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Idaho Falls Mayor Rebecca Casper asks questions during a City Council meeting on Tuesday, July 28, 2020.

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If the regional health board sticks to its plan, masks should again be mandatory throughout eastern Idaho’s most populous county.

A two-month decline in the region’s reported coronavirus infections halted last week, raising daily case averages from 40-50 to more than 60. The increased case counts locally come as three more infectious virus variants have been detected in Idaho, according to the state health department.

Rising caseloads bring Bonneville, Fremont and Jefferson counties above the threshold for mask mandates — at least 15 active cases per 10,000 people for three consecutive days.

Two of the state’s top five counties with the highest number of new coronavirus cases in the past week were Bonneville (second) and Madison (fifth) counties.

Some attribute rising infections to the Eastern Idaho Public Health board two weeks ago removing a long-standing mask mandate in Bonneville County, the region’s largest county; authorities say the health order wasn’t being enforced.

“We’re one of the state’s hotspots,” Idaho Falls Mayor Rebecca Casper said during an event Friday. “It’s likely that this is a response … to the lifting of Eastern Idaho Public Health’s masking requirement a couple of weeks ago.”

The Eastern Idaho Public Health board plans to meet 7 a.m. Thursday, a month after its last meeting. Planned discussion topics were not released on the health district’s website as of 3 p.m. Monday.

Last fall, a spike in coronavirus cases in Idaho was so severe that “we actually came dangerously close in December to running out of health care capacity in the state,” according to state health Director Dave Jeppesen.

Instead, reported infections reversed course, declining steadily starting around Christmas. The expected post-holiday case spike didn’t occur.

Local health officials interpreted the lower case counts, in part, as a sign that people were doing the right thing by wearing masks, washing hands frequently, avoiding gatherings and maintaining physical distance. Eastern Idaho Public Health’s board, which leads COVID-19 response measures for eight counties, has lifted mask mandates in five counties so far this year.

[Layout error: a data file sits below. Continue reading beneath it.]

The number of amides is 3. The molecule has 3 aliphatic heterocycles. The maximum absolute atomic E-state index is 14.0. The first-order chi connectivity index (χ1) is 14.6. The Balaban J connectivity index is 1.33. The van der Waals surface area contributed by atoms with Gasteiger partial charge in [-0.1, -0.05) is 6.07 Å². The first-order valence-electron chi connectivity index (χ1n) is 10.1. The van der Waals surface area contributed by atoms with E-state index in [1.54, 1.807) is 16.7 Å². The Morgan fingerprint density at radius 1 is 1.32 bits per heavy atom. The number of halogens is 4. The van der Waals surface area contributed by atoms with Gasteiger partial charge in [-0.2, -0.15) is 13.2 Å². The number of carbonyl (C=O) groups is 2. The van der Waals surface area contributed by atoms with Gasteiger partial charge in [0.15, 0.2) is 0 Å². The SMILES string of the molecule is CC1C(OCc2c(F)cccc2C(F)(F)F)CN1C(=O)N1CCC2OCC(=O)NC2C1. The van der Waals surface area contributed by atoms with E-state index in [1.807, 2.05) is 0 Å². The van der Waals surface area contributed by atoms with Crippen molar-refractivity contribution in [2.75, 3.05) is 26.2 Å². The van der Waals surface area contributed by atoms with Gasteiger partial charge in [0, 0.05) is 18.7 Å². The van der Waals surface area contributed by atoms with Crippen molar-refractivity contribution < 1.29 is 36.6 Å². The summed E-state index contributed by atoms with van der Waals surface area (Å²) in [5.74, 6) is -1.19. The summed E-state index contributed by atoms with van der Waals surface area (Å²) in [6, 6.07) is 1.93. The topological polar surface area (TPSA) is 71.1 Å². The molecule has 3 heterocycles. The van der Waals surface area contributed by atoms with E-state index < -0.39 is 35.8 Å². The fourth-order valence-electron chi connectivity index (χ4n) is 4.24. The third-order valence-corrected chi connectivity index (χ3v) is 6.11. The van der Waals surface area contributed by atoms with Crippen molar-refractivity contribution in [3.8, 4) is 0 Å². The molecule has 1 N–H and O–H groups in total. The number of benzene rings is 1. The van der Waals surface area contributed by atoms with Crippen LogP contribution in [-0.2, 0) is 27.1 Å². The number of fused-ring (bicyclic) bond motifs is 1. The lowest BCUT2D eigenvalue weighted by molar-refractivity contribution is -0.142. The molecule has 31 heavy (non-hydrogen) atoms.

The move is in line with the board’s four-tier plan that says it should issue, lift and re-issue mandates in counties depending on case counts and other factors. Notably, test positivity rates have improved in Eastern Idaho Public Health since December. Still, the health district’s 9.8% test positivity rate is almost double the 5% benchmark at which national health experts say the virus is being adequately monitored.

Reached by phone Monday, regional health board chairman Bryon Reed said, “Our plan was always about hospitalizations. And I’m just so glad right now that because of the vaccines and better treatments that (doctors) have, our hospitals are continuing in great shape.

Rising case counts haven’t yet translated into a significant jump in COVID-19 hospitalizations. Jeppesen said last week that eastern Idaho’s hospitals were operating near normal capacity. Experts say it typically takes weeks for changes in behavior to affect reported coronavirus infection counts. Weeks later, changes in COVID-19-related hospitalizations and deaths may follow.

Seniors, who are dying at the highest rates from COVID-19, are eligible to receive vaccines in Idaho.

As of last week, Jeppesen said more than 42% of nearly 300,000 Idahoans age 65 and up had received at least their first COVID-19 vaccine. He said the state cannot tell how many of them were seniors who live independently or seniors who live inside nursing homes and assisted living centers. More than a quarter-million seniors live independently in Idaho.

People age 60 and above account for nine in 10 COVID-19 deaths in Idaho. Long-term care facilities alone are linked with more than four in ten of the state’s more than 1,800 deaths from COVID-19.

Masks are mandatory in Madison and Teton counties. Violators can be charged with a misdemeanor, which could carry up to six months in jail and $300 in fines.

Reporter Kyle Pfannenstiel can be reached at 208-542-6754. Follow him on Twitter: @pfannyyy. He is a corps member with Report for America, a national service program that places journalists into local newsrooms.